8. Expenses of the business are paid by the company or the applicant and adjustments as to respective shares are made in the company's accounts and reflected in those accounts. The portion of expenses (and I assume income) attributable to the applicant is reflected in an account classified as a current asset in the 1998 balance sheet and described as ``Receivables Loan - (the applicant) - $85,655.56'' (T6).
9. The balance sheet as at 30 June 1999 (T8) shows comparative 1998 figures with the loan being $114,075 which is the figure adopted in the interest calculation schedule and the loan schedule.
10. The balance sheets indicate that the company was a trading entity without assets other than financial assets offset by financial liabilities including a provision for income tax. A revised balance sheet shows the amount of $67,562.66 as a ``Receivable'' (Exhibit 2). I am not satisfied that I can correctly quantify the loan but that is not an ultimate issue. I am satisfied that the loan account in the applicant's name reflects the adjustments required under the share-farming agreement as between the applicant and the company. The applicant's oral evidence suggested this was the extent of the transactions in the loan account. However the applicant's signed statement of facts indicates that the applicant used the company account more as a bank account and this is confirmed by a consideration of Exhibit 3. Clearly the company paid expenses which it expected, would be reimbursed in whole or in part by the applicant.
11. Exhibit 1 is a copy of a minute of a meeting of directors of the company held on 30 June 1998. It includes the following:
``Through the financial year various accounts are paid by (the applicant) on behalf of the company and visa versa which are at time unavoidable. From this a loan account may arise from time to time and a balance may arise owing at the years end.
Should a balance remain in this account at the 30th June each year, then a loan statement is to be prepared with the balance owing and interest charged at the rate applied to fringe benefits loans to directors in the regulations and Tax Act.
It is acknowledged that the loan arises out of day to day transactions and where a specified amount is loaned that such amounts are to be repaid to the company.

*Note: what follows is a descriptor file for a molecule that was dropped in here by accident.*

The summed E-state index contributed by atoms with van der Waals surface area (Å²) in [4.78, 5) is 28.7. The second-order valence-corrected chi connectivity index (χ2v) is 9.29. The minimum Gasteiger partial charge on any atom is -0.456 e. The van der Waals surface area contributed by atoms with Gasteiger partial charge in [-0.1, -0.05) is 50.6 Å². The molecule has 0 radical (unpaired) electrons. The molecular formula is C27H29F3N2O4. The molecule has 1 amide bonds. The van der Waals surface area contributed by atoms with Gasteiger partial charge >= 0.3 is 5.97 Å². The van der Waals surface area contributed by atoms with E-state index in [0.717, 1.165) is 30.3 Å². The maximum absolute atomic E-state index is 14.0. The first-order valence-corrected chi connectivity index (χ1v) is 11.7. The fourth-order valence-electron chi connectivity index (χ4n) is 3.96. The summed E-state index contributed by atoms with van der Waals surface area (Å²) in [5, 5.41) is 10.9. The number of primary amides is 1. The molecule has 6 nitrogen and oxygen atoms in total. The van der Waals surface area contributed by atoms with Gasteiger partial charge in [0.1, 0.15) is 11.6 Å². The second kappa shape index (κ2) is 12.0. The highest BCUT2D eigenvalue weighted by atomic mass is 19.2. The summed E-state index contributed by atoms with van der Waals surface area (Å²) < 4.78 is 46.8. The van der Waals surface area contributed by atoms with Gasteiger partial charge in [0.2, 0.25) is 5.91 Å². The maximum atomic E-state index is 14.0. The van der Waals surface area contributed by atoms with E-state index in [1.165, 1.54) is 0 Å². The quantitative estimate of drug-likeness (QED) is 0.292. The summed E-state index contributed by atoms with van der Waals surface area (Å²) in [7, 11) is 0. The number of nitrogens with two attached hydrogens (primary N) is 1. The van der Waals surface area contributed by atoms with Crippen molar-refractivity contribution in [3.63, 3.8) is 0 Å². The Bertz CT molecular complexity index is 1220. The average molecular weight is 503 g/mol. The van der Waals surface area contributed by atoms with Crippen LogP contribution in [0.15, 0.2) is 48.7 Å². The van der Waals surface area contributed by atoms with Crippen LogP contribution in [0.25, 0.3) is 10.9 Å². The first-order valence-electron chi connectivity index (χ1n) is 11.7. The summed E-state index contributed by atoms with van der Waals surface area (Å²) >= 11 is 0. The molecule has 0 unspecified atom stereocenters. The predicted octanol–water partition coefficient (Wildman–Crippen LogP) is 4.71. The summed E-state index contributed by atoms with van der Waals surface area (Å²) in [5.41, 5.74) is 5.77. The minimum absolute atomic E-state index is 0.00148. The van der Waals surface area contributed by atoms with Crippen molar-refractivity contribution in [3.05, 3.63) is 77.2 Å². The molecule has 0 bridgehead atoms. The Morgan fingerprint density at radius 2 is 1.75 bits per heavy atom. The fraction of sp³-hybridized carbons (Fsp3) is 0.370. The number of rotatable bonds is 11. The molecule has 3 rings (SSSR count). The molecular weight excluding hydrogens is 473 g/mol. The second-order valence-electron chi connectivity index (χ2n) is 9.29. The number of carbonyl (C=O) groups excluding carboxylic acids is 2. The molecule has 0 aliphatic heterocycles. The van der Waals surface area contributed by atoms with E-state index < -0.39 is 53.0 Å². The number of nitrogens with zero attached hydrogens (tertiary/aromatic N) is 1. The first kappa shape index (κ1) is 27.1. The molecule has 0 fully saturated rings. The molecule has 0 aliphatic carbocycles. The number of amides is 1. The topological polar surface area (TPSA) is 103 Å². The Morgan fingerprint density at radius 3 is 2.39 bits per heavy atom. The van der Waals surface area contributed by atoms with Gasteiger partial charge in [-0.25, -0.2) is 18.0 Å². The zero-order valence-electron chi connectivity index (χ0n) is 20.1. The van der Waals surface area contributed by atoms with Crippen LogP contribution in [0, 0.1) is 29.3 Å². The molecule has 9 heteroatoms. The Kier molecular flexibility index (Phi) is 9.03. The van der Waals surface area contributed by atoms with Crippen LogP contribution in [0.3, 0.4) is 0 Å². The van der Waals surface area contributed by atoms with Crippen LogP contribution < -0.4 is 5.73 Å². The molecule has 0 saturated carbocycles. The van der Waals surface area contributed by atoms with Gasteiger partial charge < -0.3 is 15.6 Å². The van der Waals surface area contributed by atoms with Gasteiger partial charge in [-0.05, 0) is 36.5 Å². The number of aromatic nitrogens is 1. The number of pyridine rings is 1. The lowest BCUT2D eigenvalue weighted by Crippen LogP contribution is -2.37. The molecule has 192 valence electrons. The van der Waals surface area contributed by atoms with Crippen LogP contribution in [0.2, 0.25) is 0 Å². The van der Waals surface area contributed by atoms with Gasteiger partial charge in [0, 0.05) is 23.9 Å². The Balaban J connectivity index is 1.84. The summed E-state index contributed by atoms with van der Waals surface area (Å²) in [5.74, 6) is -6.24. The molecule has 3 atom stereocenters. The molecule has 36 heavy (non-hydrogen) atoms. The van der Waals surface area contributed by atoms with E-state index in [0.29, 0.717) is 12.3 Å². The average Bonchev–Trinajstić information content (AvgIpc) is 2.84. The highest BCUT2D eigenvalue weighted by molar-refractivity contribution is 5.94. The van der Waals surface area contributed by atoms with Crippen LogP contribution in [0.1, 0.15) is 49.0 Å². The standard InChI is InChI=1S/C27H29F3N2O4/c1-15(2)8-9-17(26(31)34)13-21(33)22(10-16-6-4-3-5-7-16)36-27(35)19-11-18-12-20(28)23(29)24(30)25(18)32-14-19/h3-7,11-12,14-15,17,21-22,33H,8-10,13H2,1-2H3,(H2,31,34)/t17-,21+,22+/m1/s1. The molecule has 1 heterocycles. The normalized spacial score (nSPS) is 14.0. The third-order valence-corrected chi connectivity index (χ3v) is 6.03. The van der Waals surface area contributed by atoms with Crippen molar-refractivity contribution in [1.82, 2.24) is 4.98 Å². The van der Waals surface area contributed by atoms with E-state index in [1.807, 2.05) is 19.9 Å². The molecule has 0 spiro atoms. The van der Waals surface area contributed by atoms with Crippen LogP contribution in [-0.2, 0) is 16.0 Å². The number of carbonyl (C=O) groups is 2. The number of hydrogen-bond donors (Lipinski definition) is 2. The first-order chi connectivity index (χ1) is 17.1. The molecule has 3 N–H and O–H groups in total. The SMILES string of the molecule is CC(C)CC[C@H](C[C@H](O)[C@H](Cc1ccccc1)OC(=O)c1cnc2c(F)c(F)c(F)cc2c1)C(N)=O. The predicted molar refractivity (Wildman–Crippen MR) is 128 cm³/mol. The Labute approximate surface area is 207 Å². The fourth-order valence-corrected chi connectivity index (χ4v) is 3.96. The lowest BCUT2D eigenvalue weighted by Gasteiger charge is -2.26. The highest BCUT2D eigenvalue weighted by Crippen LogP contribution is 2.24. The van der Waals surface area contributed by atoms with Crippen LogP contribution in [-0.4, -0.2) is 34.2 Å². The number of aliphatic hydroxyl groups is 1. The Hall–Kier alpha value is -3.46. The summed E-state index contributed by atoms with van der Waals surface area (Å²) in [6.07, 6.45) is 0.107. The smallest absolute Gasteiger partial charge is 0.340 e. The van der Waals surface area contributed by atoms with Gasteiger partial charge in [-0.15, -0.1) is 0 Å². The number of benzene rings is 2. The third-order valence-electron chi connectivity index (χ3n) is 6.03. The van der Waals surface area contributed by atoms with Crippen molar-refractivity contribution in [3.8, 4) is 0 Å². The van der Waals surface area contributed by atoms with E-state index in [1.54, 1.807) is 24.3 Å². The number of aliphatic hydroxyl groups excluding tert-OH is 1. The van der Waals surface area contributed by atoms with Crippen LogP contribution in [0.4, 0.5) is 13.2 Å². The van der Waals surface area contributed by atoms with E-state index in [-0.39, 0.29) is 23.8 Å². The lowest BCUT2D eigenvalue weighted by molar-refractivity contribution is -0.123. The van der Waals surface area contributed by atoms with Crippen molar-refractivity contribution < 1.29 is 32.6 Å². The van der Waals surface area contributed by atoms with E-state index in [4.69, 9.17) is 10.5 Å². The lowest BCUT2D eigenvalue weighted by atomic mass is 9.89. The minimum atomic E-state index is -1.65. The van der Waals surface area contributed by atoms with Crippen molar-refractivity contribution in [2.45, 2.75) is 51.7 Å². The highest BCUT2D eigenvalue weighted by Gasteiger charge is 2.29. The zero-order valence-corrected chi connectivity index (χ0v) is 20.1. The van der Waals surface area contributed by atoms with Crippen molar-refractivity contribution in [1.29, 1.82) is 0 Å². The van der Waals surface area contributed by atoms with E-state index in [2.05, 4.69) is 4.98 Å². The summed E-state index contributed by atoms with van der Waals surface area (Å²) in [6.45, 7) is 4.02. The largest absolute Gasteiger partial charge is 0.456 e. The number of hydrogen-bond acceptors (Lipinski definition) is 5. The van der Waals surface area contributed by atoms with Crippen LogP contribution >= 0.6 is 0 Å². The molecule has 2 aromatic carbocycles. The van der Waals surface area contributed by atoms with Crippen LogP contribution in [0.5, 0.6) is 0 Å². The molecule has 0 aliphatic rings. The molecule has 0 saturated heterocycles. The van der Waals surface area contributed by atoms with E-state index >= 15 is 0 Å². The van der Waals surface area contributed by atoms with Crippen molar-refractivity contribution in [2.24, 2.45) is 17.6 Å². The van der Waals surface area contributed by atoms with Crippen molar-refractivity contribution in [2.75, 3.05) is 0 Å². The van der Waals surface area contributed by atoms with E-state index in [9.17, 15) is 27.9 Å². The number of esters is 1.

It is resolved to prepare the required loan statement.''
12. The applicant does not suggest that there is any other written document relevant to the debt owing by the applicant to the company.
13. There is no dispute that the company is a private company and that the applicant is a director and shareholder of that company. There is also no dispute that the applicant and the company are parties to a share-farming agreement sharing gross proceeds on an 80/20 basis. There is also no dispute that the company pays expenses incurred by the applicant under the share-farming agreement and otherwise.
The applicant's submissions
14. Section 109D was not intended to cover any accounting between share- farmers so that an amount owing by one share-farmer is to be construed as a loan made by the other.
15. The company minute in relation to the loan was a written agreement within the terms of section 109N(1)(a) and the other relevant provisions of section 109N are satisfied so that there is a loan not to be regarded as payment of a dividend within the terms of section 109D.
16. The provision for income tax should be taken into account in the quantification of ``net assets'' in the determination of the distributable surplus. See
Whitney v ARC (1926) AC 37 at 52,
Re Sutherland (1963) AC 235,
MG Jones v DFC of T & Anor 98 ATC 4897, and
Re Duggy (1949) Ch 28 at 36-38.
The respondent's submissions
17. The loan balance of $67,562. 66 is a loan within the terms of section 109D(3). Section 109D(1) operates to determine that the company is taken to pay a dividend to the applicant at the end of the year of income. Section 109N does not apply in this case because there is no relevant written agreement or because the loans were made prior to the making of the minute by the company. In any event the loans do not have a maximum term.
18. For the purposes of calculating the net assets of the company the present legal obligations of the company to others is $34,072 being $62,013.15 total liabilities less provision for income tax of $27,940.66.
19. Provision for income tax is not a present legal obligation because it has not crystallised. See